Tuesday, 9 August 2016

Off the hook

“Off the hook” has never had anything to do with a telephone. But it is my sincere wish for the young of every future generation to have an opportunity to place a call on a rotary telephone.

There is something deeply satisfying in the heavy whir of the dial as your finger carries it around, and the heartbeat of the pulses ticking in your ears as it spins back into place. It's a device you don't plug into an electrical socket, doesn't require a battery or AC adapter, has no microchips or electronics of any kind and yet it will connect with you someone anywhere else in the world.

The rotary telephone is a reminder that once upon a time, the making of electromechanical devices was a craft, akin to watchmaking or woodworking. Someone machined those brass fittings and the wheels, oiled them, fitted them into the housing, soldered the wires to the ringer and the transformer.

When the youth of some future generation take for granted the technological marvels previous generations designed, I hope something makes them pause to consider how it all began, with the first autonomous electromechanical networked device, the common ancestor of the diversity of species of beeping, buzzing, blinking trinkets.

This is a telephone and it has a number. You spin this dial by an amount corresponding to one of the ten digits in the number you are dialing. As the dial spins back it will quickly connect and immediately disconnect the phone a number of times equal to the digit you dialed. Each disconnect click causes a single wheel in an array of wheels fitted with relays to spin in symphony the same number of times with each wheel corresponding to one of the digits in the number being dialed. The relays will close one after another, connecting through the myriad of combinations of possible circuits, connecting one swtich to another, the signal slitting over copper across countless kilometres, relay after relay, like electric gears clicking and whirring in unison, until somewhere far away a final series of relays spin closed, connecting all the previous connected lines to this final line which corresponds to a number.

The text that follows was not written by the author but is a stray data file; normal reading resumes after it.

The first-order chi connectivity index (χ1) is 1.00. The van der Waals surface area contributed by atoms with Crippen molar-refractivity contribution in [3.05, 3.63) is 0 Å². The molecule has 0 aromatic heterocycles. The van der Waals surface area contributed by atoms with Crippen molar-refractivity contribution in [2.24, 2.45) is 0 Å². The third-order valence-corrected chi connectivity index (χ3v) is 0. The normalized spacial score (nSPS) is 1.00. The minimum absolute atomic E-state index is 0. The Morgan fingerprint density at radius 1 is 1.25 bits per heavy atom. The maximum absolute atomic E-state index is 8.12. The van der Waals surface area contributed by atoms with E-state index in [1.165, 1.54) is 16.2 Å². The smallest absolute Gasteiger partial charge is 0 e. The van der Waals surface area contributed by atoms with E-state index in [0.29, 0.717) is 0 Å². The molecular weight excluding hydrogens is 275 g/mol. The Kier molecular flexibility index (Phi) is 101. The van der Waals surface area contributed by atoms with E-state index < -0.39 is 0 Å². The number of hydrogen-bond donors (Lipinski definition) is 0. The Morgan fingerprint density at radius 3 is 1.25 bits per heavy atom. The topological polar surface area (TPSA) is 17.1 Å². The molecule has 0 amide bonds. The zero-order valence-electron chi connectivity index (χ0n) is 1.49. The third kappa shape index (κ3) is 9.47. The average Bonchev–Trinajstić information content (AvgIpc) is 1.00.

And that number belongs to a telephone, and that telephone will ring a bell prompting a person you could not otherwise see or hear to lift the receiver and hear your voice vibrating along impossibly long solid copper cables uttering some variation of that very first call:

"Watson, come here. I want to see you."

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